Given their rarity, the management and prognosis of malignant carotid body tumors require a highly individualized approach, often involving a multidisciplinary team. Treatment may include surgical removal of the tumor, possibly combined with radiation therapy or chemotherapy, depending on the scope of the disease and the presence of metastasis.

Despite the potential for malignancy, the overall prognosis for individuals with carotid body tumors, including those with malignant tumors, can be relatively favorable with appropriate treatment and ongoing monitoring.

How fast do carotid body tumors grow?

Carotid body tumors are generally slow-growing. The growth rate can vary widely among individuals. In some cases, the tumor may remain asymptomatic and undetected for years. These tumors grow at a variable rate, and there isn’t a one-size-fits-all answer to how fast they expand. Some studies suggest an average growth rate of around 1 mm to 2.5 mm per year, but this can vary.

The slow-growing nature of these tumors often allows for time to conduct thorough evaluations and make informed decisions about treatment options. However, even though they grow slowly, monitoring is essential. As these tumors enlarge, they can start to press against nearby structures in the neck, potentially leading to symptoms such as difficulty swallowing, voice changes, or other complications related to the compression of nearby nerves or blood vessels.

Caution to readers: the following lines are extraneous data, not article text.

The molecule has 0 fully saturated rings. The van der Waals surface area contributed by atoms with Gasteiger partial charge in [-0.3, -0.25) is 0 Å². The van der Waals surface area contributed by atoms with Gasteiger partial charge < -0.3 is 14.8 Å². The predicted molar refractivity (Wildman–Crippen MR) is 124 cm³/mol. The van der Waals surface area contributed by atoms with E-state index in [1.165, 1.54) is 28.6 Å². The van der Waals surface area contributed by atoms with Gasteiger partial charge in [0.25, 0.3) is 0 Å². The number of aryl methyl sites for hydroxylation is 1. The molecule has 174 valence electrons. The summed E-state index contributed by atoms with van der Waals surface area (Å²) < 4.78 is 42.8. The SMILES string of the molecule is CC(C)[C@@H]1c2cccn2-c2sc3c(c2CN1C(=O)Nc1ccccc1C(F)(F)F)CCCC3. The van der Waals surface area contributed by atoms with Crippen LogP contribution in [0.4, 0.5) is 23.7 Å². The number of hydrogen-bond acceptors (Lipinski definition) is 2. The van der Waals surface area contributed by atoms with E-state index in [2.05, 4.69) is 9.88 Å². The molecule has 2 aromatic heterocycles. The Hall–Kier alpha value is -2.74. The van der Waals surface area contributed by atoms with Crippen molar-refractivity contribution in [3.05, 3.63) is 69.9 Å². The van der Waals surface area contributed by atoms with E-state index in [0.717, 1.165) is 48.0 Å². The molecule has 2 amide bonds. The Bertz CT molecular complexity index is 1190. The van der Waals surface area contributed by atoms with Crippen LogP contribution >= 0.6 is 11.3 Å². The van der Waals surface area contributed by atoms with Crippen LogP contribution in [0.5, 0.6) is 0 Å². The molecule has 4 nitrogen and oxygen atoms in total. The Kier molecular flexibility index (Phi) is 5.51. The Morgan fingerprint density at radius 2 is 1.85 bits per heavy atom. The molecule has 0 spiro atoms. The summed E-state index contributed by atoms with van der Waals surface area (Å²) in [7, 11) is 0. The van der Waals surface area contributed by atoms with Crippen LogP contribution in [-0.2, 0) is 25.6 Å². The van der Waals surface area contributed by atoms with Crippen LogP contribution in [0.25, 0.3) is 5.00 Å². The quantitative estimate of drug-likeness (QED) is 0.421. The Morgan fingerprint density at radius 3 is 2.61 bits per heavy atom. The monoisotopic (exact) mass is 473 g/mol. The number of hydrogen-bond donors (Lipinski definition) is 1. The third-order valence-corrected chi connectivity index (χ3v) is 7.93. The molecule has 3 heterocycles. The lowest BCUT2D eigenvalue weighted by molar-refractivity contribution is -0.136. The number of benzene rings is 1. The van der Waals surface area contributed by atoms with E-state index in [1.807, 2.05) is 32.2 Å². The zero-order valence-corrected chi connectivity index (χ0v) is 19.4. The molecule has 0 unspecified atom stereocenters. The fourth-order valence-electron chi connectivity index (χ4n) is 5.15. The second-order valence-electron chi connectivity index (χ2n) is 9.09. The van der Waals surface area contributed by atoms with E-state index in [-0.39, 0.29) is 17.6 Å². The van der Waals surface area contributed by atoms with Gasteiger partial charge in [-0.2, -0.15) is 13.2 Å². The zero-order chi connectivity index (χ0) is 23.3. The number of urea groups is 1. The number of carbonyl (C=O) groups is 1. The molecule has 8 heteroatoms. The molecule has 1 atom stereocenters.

In cases where a carotid body tumor is detected, healthcare providers typically recommend regular imaging studies, such as ultrasound, CT scans, or MRIs, to monitor the tumor’s size and growth rate over time. This monitoring helps inform decisions about when or if intervention may be necessary based on the tumor’s behavior and any symptoms it may be causing.

For individuals with carotid body tumors, the decision to proceed with treatment, such as surgical removal, is balanced against the potential risks associated with the tumor’s location and the complexity of the surgery. In cases where tumors are small and not causing symptoms, a watchful waiting approach with regular monitoring may be recommended. For larger or symptomatic tumors, surgical removal is often considered to prevent complications despite the slow growth rate of these tumors.

Medically Reviewed by Kevin C.J. Yuen, MBChB, MD, FRCP, FACE on April 29, 2024

Information and Resources

Pheopara Alliance: Paraganglioma

Group 49
Between five and ten percent of carotid body tumors are estimated to be malignant
Group 49
The average growth rate of carotid body tumors is 1-2.5 mm per year